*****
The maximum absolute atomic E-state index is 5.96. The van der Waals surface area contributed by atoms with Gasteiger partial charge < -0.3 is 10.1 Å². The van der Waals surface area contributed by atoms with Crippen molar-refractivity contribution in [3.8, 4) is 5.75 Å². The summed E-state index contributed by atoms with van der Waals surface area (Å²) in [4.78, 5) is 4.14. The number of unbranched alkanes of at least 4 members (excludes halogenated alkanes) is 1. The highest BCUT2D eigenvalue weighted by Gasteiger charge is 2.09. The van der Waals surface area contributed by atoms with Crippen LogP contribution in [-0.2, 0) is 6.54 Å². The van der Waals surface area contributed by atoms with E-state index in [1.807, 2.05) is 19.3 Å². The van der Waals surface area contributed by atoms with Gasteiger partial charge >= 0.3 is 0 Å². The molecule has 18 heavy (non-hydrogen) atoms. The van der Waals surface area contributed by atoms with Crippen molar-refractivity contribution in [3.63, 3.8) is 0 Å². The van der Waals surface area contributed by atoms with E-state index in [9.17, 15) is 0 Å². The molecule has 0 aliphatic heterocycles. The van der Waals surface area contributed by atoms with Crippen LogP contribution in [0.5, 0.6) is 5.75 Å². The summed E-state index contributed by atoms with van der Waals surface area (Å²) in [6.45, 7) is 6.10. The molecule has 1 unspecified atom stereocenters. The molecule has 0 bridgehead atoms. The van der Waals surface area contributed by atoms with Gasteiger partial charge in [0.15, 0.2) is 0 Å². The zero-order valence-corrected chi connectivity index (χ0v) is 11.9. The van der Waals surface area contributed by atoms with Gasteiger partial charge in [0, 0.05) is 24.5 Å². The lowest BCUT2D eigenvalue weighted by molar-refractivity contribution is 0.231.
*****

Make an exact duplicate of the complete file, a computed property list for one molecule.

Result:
The maximum absolute atomic E-state index is 5.96. The van der Waals surface area contributed by atoms with Gasteiger partial charge < -0.3 is 10.1 Å². The van der Waals surface area contributed by atoms with Crippen molar-refractivity contribution in [3.8, 4) is 5.75 Å². The summed E-state index contributed by atoms with van der Waals surface area (Å²) in [4.78, 5) is 4.14. The number of unbranched alkanes of at least 4 members (excludes halogenated alkanes) is 1. The highest BCUT2D eigenvalue weighted by Gasteiger charge is 2.09. The van der Waals surface area contributed by atoms with Crippen LogP contribution in [-0.2, 0) is 6.54 Å². The van der Waals surface area contributed by atoms with E-state index in [1.807, 2.05) is 19.3 Å². The van der Waals surface area contributed by atoms with Gasteiger partial charge >= 0.3 is 0 Å². The molecule has 18 heavy (non-hydrogen) atoms. The van der Waals surface area contributed by atoms with Crippen molar-refractivity contribution in [3.63, 3.8) is 0 Å². The van der Waals surface area contributed by atoms with E-state index in [9.17, 15) is 0 Å². The molecule has 0 aliphatic heterocycles. The van der Waals surface area contributed by atoms with Crippen LogP contribution in [0.5, 0.6) is 5.75 Å². The summed E-state index contributed by atoms with van der Waals surface area (Å²) in [6.45, 7) is 6.10. The molecule has 1 unspecified atom stereocenters. The molecule has 0 bridgehead atoms. The van der Waals surface area contributed by atoms with Gasteiger partial charge in [0.15, 0.2) is 0 Å². The zero-order valence-corrected chi connectivity index (χ0v) is 11.9. The van der Waals surface area contributed by atoms with Gasteiger partial charge in [0, 0.05) is 24.5 Å². The lowest BCUT2D eigenvalue weighted by molar-refractivity contribution is 0.231.